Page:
|Flaming Star/ B, B
It's Elvis in another
Western. Four years after making his screen debut in Love Me
Tender, Elvis Presley starred in Flaming Star. It's a more
substantial role and an entirely different Elvis as far as acting goes.
This time out Presley plays half-breed Westerner Pacer Burton with
convincing authority. He's moody, volatile, and has a strong screen
presence, with an edge of danger, elements totally missing from his
earlier Western. I might add that while he does sing a couple of songs, it
wasn't even necessary. And this time out the songs are more
A widescreen Western meal.
Flaming Star is a solid
Western drama about a half-breed son in a small Texas community. He's an
outsider, but it's been kept under the carpet, until the threat of a Kiowa
uprising polarizes the community and Burton family. All sorts of tensions
are introduced into the Western landscape and the family must deal with
many feelings that need to be addressed. The unadorned screenplay by
Clair Huffaker and Nunnally Johnson is intelligent with some
interesting twists and turns. Script elements are time-honored and true to
Directed by Don Siegel, a director who knows his
way around storytelling. There are clichés to be dealt with in Flaming
Star, but Siegel's action style keeps things fresh and covers any dull
passages up with some ambling sagebrush and Western horse play.
Presley gets a good co-star in Steve Forest as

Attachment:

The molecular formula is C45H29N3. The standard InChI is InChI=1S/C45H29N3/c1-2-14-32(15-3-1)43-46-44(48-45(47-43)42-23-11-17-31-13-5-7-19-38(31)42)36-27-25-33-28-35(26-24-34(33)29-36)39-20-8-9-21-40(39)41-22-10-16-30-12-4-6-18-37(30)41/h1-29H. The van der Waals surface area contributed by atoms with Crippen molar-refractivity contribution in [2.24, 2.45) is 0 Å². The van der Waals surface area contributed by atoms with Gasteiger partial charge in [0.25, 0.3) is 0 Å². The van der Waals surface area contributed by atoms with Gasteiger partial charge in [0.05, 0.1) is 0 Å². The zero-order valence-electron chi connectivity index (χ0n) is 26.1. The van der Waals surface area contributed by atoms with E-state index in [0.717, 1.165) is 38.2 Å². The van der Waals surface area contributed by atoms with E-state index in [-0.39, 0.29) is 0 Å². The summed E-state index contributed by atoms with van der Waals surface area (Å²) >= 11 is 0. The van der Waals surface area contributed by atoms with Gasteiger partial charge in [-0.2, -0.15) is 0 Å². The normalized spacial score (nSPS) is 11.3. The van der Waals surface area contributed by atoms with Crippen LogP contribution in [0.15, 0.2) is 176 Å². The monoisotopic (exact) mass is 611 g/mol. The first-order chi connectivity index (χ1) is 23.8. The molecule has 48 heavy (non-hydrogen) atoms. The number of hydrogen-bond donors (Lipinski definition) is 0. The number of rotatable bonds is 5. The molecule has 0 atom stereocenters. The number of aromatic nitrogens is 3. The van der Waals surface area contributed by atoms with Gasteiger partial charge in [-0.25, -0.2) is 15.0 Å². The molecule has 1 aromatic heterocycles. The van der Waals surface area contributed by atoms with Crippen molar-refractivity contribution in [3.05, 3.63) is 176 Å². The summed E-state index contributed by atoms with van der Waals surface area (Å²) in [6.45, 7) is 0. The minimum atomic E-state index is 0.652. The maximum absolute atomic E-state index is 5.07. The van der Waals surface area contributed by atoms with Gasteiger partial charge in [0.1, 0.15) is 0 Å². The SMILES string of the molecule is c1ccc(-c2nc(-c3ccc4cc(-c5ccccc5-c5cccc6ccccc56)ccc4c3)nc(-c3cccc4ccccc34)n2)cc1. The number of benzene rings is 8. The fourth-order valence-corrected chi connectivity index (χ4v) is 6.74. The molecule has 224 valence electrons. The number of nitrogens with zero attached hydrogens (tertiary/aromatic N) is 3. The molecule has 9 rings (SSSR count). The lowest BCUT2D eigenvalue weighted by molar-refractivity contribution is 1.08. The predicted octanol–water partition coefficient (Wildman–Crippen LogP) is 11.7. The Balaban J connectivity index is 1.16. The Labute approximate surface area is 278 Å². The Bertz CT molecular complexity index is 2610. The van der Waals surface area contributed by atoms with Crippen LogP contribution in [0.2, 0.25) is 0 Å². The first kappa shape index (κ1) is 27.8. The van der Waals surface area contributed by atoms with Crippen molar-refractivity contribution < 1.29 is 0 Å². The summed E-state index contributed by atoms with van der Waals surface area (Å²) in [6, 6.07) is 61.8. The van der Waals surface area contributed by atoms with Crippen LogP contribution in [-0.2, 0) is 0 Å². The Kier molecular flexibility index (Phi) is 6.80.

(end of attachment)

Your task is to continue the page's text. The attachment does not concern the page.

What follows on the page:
half-brother Clint. Forest is a stolid Western presence. John McIntire and
Delores Del Rio play the Burton parents. McIntire is excellent. This is one of the better roles I have
seen the veteran actor get. Perhaps Del Rio overacts a bit, but she's an
interesting Neddy Burton, the full-blood Kiowa married to Sam. But McIntire makes up for any shortcomings in Del Rio
with his savvy performance. Barbara Eden is the nominal love interest for
the boys. She's an attractive package and I actually wanted to see more of
Flaming Star gets fair treatment on DVD
from Fox. It's a good-looking picture with consisted sharp images.
Transfer elements are in good condition. Aside from a few specs of dirt,
the picture is clean. Color saturation is very nice. It looks like the
original elements have not faded. Some of the day-for-night photography is
poorly handled. Clearly, there are night time scenes that look like they
are in broad daylight. One must conclude that proper adjustments could
have been effected.
I heartily recommend catching Flaming Star.
It's nice to see Presley is a good film that is not simply a tepid star
vehicle. One lasting impression you have after leaving Flaming Star
is that Presley could have become a very strong acting presence given the
right kind of screen roles.
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